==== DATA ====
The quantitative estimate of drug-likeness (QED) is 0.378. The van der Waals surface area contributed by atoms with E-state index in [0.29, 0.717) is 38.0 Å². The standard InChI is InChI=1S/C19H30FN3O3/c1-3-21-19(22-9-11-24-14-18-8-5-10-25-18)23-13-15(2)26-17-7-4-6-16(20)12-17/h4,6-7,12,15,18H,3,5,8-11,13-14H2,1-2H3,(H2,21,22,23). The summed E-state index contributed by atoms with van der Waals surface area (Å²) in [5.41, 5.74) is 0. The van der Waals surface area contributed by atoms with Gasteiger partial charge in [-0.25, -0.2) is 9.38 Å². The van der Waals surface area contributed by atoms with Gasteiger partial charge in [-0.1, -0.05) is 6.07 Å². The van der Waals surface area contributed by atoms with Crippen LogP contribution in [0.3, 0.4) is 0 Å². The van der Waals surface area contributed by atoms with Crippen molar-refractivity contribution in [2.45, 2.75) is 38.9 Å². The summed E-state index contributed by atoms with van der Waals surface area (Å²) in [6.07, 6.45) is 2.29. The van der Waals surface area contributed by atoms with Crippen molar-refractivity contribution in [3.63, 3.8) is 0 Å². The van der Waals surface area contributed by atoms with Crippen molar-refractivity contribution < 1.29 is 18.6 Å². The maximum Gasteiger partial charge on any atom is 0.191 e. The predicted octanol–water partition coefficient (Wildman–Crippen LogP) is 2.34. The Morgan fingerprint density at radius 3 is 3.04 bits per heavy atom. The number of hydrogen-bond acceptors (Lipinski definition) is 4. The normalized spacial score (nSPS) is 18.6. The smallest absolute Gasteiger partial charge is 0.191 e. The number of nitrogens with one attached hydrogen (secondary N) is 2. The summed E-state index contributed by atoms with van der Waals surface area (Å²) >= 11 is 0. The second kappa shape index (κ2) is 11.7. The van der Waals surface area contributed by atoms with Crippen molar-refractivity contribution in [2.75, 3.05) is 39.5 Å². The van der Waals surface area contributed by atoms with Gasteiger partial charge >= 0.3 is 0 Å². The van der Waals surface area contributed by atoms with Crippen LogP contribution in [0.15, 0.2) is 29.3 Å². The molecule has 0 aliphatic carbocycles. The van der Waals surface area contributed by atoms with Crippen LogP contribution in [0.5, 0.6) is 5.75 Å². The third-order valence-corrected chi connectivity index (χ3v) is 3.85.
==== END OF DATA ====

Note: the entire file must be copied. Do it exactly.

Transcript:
The quantitative estimate of drug-likeness (QED) is 0.378. The van der Waals surface area contributed by atoms with E-state index in [0.29, 0.717) is 38.0 Å². The standard InChI is InChI=1S/C19H30FN3O3/c1-3-21-19(22-9-11-24-14-18-8-5-10-25-18)23-13-15(2)26-17-7-4-6-16(20)12-17/h4,6-7,12,15,18H,3,5,8-11,13-14H2,1-2H3,(H2,21,22,23). The summed E-state index contributed by atoms with van der Waals surface area (Å²) in [5.41, 5.74) is 0. The van der Waals surface area contributed by atoms with Gasteiger partial charge in [-0.25, -0.2) is 9.38 Å². The van der Waals surface area contributed by atoms with Gasteiger partial charge in [-0.1, -0.05) is 6.07 Å². The van der Waals surface area contributed by atoms with Crippen LogP contribution in [0.3, 0.4) is 0 Å². The van der Waals surface area contributed by atoms with Crippen molar-refractivity contribution in [2.45, 2.75) is 38.9 Å². The summed E-state index contributed by atoms with van der Waals surface area (Å²) in [6.07, 6.45) is 2.29. The van der Waals surface area contributed by atoms with Crippen molar-refractivity contribution in [3.63, 3.8) is 0 Å². The van der Waals surface area contributed by atoms with Crippen molar-refractivity contribution < 1.29 is 18.6 Å². The maximum Gasteiger partial charge on any atom is 0.191 e. The predicted octanol–water partition coefficient (Wildman–Crippen LogP) is 2.34. The Morgan fingerprint density at radius 3 is 3.04 bits per heavy atom. The number of hydrogen-bond acceptors (Lipinski definition) is 4. The normalized spacial score (nSPS) is 18.6. The smallest absolute Gasteiger partial charge is 0.191 e. The number of nitrogens with one attached hydrogen (secondary N) is 2. The summed E-state index contributed by atoms with van der Waals surface area (Å²) >= 11 is 0. The second kappa shape index (κ2) is 11.7. The van der Waals surface area contributed by atoms with Crippen molar-refractivity contribution in [2.75, 3.05) is 39.5 Å². The van der Waals surface area contributed by atoms with Gasteiger partial charge >= 0.3 is 0 Å². The van der Waals surface area contributed by atoms with Crippen LogP contribution in [0.15, 0.2) is 29.3 Å². The molecule has 0 aliphatic carbocycles. The van der Waals surface area contributed by atoms with Crippen LogP contribution in [0.5, 0.6) is 5.75 Å². The third-order valence-corrected chi connectivity index (χ3v) is 3.85.